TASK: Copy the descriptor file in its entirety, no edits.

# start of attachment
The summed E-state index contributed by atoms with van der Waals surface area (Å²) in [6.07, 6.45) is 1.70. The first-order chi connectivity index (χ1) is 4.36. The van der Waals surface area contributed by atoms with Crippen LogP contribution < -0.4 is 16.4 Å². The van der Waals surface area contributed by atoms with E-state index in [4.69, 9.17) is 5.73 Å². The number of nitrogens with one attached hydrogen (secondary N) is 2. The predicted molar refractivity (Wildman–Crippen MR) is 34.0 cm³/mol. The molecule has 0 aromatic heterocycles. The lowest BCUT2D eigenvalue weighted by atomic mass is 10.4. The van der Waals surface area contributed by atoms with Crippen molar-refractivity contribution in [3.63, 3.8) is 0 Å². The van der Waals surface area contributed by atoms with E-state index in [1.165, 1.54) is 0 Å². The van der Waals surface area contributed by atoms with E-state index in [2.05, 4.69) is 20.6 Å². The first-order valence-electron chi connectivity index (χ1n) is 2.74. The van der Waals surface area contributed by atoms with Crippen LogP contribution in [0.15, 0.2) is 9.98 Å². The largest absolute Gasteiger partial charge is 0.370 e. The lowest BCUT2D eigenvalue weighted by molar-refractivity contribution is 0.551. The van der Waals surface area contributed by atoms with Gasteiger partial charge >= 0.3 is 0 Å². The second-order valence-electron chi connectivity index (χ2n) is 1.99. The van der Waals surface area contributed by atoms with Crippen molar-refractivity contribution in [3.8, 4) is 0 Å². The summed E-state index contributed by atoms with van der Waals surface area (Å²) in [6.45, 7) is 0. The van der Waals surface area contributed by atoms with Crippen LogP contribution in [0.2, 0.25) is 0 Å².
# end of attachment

The summed E-state index contributed by atoms with van der Waals surface area (Å²) in [6.07, 6.45) is 1.70. The first-order chi connectivity index (χ1) is 4.36. The van der Waals surface area contributed by atoms with Crippen LogP contribution < -0.4 is 16.4 Å². The van der Waals surface area contributed by atoms with E-state index in [4.69, 9.17) is 5.73 Å². The number of nitrogens with one attached hydrogen (secondary N) is 2. The predicted molar refractivity (Wildman–Crippen MR) is 34.0 cm³/mol. The molecule has 0 aromatic heterocycles. The lowest BCUT2D eigenvalue weighted by atomic mass is 10.4. The van der Waals surface area contributed by atoms with Crippen molar-refractivity contribution in [3.63, 3.8) is 0 Å². The van der Waals surface area contributed by atoms with E-state index in [1.165, 1.54) is 0 Å². The van der Waals surface area contributed by atoms with E-state index in [2.05, 4.69) is 20.6 Å². The first-order valence-electron chi connectivity index (χ1n) is 2.74. The van der Waals surface area contributed by atoms with Crippen LogP contribution in [0.15, 0.2) is 9.98 Å². The largest absolute Gasteiger partial charge is 0.370 e. The lowest BCUT2D eigenvalue weighted by molar-refractivity contribution is 0.551. The van der Waals surface area contributed by atoms with Gasteiger partial charge >= 0.3 is 0 Å². The second-order valence-electron chi connectivity index (χ2n) is 1.99. The van der Waals surface area contributed by atoms with Crippen molar-refractivity contribution in [3.8, 4) is 0 Å². The summed E-state index contributed by atoms with van der Waals surface area (Å²) in [6.45, 7) is 0. The van der Waals surface area contributed by atoms with Crippen LogP contribution in [0.2, 0.25) is 0 Å².